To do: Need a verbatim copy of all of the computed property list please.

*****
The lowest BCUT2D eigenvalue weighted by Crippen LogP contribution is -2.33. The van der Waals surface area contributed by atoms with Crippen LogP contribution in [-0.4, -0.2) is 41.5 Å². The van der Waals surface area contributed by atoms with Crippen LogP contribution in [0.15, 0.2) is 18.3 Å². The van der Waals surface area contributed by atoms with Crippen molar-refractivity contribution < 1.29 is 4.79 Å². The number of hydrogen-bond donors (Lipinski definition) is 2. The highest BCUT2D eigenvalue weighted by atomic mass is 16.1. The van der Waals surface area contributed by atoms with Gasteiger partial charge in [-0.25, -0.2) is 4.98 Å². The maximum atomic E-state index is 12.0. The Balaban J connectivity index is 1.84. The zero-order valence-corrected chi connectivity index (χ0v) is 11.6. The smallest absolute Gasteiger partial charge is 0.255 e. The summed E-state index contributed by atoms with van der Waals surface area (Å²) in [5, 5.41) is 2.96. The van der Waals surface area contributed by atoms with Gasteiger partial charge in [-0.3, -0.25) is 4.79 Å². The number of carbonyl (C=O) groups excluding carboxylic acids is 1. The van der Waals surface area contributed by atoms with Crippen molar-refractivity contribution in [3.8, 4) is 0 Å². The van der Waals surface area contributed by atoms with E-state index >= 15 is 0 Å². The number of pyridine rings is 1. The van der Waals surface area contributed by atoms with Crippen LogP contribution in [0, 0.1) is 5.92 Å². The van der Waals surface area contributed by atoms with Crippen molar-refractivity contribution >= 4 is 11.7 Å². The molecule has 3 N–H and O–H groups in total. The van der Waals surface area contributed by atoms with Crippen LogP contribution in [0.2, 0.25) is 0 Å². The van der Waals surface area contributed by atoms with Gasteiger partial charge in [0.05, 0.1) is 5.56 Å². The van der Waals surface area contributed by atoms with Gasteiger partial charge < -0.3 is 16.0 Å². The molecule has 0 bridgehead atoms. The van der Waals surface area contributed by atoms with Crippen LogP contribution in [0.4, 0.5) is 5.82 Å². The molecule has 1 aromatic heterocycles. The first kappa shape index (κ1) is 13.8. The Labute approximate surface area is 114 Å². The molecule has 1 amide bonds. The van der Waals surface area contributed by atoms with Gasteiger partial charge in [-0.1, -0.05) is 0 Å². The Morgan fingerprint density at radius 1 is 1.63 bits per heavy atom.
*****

The lowest BCUT2D eigenvalue weighted by Crippen LogP contribution is -2.33. The van der Waals surface area contributed by atoms with Crippen LogP contribution in [-0.4, -0.2) is 41.5 Å². The van der Waals surface area contributed by atoms with Crippen LogP contribution in [0.15, 0.2) is 18.3 Å². The van der Waals surface area contributed by atoms with Crippen molar-refractivity contribution < 1.29 is 4.79 Å². The number of hydrogen-bond donors (Lipinski definition) is 2. The highest BCUT2D eigenvalue weighted by atomic mass is 16.1. The van der Waals surface area contributed by atoms with Gasteiger partial charge in [-0.25, -0.2) is 4.98 Å². The maximum atomic E-state index is 12.0. The Balaban J connectivity index is 1.84. The zero-order valence-corrected chi connectivity index (χ0v) is 11.6. The smallest absolute Gasteiger partial charge is 0.255 e. The summed E-state index contributed by atoms with van der Waals surface area (Å²) in [5, 5.41) is 2.96. The van der Waals surface area contributed by atoms with Gasteiger partial charge in [-0.3, -0.25) is 4.79 Å². The number of carbonyl (C=O) groups excluding carboxylic acids is 1. The van der Waals surface area contributed by atoms with Crippen molar-refractivity contribution in [3.8, 4) is 0 Å². The van der Waals surface area contributed by atoms with E-state index >= 15 is 0 Å². The number of pyridine rings is 1. The van der Waals surface area contributed by atoms with Crippen LogP contribution in [0, 0.1) is 5.92 Å². The van der Waals surface area contributed by atoms with Crippen molar-refractivity contribution >= 4 is 11.7 Å². The molecule has 3 N–H and O–H groups in total. The van der Waals surface area contributed by atoms with Crippen LogP contribution in [0.2, 0.25) is 0 Å². The van der Waals surface area contributed by atoms with Gasteiger partial charge in [0.05, 0.1) is 5.56 Å². The van der Waals surface area contributed by atoms with Gasteiger partial charge < -0.3 is 16.0 Å². The molecule has 0 bridgehead atoms. The van der Waals surface area contributed by atoms with Crippen LogP contribution in [0.4, 0.5) is 5.82 Å². The molecule has 1 aromatic heterocycles. The first kappa shape index (κ1) is 13.8. The Labute approximate surface area is 114 Å². The molecule has 1 amide bonds. The van der Waals surface area contributed by atoms with Gasteiger partial charge in [-0.1, -0.05) is 0 Å². The Morgan fingerprint density at radius 1 is 1.63 bits per heavy atom.